Last Sunday, before the morning worship service started at our church (Phoenix United Reformed Church), my wife came to me with a necktie in her hand. “Would you please tie this for Lloyd?” Lloyd is a good friend, a retired pastor, and in this season of his life — in his 80s — some tasks have become more difficult for him. “Sure,” I said. I put his tie around my neck, tied it, then slide it over my head to give to Lloyd. It took me about 10 seconds and I didn’t give it a second thought. It was a simple thing to do to help a friend.
But that afternoon, I reflected on the very ordinary act of tying a necktie. Frankly, it’s not something I do much these days. Since moving to Arizona in 2012, I’ve switched from neckties to bolos. While I still have many ties — here’s a photo of just a few that I still have in my closet. . .
. . . bolos now hang on my tie rack:
It’s a southwest thing, and bolos appeal to my artistic sensibility.
Still, when I tied Lloyd’s necktie, I used the only necktie knot I know how to tie: the full Windsor knot. My mind turned to my father. It was he who taught me how to make this knot when I wore a tie. And every time I tie a tie, I am grateful that he taught me how to do this.
In a sense, part of my father’s legacy to me is having passed down this simple thing, the act of tying a necktie in a particular way. He gave me other gifts as well, such as a love for reading. My mind continued down that road, reflecting on the legacy that many other family members who have also gone to their heavenly home gave to me. My mother’s love of music, my grandmother’s love of adventure, my father-in-law’s love of working with his hands. All of these people and many others had lives that intersected with mine in ways large and small. And each of us is the product of the investment that others made in us. They gave me things that are with me every day. Not physical things, but things that required their investing time with me, to show me how to do something, or how to think of something, or how to recall and remember something and then put it into action.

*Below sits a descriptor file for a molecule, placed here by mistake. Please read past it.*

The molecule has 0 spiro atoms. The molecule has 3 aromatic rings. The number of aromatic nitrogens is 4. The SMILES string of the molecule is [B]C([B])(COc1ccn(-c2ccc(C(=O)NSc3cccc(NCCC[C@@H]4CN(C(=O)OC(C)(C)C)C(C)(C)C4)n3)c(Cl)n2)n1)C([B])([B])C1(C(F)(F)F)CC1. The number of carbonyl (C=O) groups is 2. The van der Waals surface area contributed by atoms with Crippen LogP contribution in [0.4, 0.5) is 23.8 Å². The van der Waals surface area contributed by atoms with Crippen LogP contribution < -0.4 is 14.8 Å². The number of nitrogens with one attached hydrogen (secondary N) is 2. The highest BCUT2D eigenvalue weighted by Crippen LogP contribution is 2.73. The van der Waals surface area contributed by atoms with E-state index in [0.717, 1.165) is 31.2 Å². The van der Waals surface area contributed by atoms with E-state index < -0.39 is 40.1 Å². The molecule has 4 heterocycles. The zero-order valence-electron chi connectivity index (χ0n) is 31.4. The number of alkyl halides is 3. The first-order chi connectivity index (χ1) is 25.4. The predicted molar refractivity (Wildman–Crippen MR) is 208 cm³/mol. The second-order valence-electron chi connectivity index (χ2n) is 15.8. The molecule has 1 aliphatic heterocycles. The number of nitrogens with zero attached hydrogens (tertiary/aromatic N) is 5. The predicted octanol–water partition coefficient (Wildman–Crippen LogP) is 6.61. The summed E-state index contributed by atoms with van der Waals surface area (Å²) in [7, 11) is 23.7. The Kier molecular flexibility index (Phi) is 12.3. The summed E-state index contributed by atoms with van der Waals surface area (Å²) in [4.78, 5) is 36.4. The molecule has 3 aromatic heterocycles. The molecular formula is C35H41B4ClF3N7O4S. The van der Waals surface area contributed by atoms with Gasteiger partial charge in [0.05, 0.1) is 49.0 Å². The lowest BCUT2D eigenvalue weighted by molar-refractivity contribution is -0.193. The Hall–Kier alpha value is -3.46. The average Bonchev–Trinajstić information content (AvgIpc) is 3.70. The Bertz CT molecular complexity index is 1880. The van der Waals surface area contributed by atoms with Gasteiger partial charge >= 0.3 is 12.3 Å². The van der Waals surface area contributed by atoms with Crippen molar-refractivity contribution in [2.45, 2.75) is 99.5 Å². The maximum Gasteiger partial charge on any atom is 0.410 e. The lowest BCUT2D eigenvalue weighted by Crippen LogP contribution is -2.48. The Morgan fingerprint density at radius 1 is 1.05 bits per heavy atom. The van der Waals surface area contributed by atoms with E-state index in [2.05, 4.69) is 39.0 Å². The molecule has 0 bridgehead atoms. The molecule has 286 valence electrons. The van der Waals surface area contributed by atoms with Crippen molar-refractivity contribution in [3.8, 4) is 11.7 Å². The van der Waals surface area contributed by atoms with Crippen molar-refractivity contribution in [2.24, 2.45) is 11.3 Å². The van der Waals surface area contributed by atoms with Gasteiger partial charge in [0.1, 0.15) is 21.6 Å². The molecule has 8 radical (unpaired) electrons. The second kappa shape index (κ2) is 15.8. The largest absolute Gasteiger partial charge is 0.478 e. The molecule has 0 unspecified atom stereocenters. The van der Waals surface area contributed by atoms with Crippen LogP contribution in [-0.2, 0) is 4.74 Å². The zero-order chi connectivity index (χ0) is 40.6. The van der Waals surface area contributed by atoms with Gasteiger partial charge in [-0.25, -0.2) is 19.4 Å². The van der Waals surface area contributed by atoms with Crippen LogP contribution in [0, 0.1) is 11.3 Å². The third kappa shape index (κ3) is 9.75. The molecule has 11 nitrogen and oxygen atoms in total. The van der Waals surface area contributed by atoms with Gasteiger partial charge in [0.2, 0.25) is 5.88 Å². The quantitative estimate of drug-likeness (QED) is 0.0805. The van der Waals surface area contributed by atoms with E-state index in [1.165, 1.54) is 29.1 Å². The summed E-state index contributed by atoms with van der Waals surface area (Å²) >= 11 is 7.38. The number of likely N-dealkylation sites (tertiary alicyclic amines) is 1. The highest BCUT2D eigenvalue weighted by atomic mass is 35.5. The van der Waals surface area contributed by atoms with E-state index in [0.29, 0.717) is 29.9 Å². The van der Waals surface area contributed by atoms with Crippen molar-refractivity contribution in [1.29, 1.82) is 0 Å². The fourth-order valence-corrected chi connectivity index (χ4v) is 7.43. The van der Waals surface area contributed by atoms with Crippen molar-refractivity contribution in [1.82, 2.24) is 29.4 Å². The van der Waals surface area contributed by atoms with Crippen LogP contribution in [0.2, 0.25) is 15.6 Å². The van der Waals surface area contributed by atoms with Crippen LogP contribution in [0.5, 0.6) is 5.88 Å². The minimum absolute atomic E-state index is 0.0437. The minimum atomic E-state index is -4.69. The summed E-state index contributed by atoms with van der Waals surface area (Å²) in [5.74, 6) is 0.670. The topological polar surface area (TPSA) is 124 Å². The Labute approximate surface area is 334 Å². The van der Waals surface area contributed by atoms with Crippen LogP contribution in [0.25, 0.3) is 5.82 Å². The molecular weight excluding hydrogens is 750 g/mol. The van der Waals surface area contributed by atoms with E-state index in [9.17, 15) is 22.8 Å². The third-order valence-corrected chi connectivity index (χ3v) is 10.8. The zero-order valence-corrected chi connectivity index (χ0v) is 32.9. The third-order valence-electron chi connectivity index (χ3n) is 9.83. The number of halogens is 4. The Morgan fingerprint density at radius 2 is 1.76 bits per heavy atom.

Tying a necktie is not really such a big deal. But last Sunday morning, it reminded me how grateful I am for those who taught me things like this, and it was an encouragement to me as I have endeavored to pass things on to others. It reminded me of this: never underestimate the value of any kind of investment you make in another person. They may very well remember it long after you’ve forgotten it, long after you are gone. You may not have thought so at the time, but you made a difference; you wrote a small piece of your legacy. Like my father did when he taught his son how to tie a full Windsor knot so I could help a friend on a Sunday morning.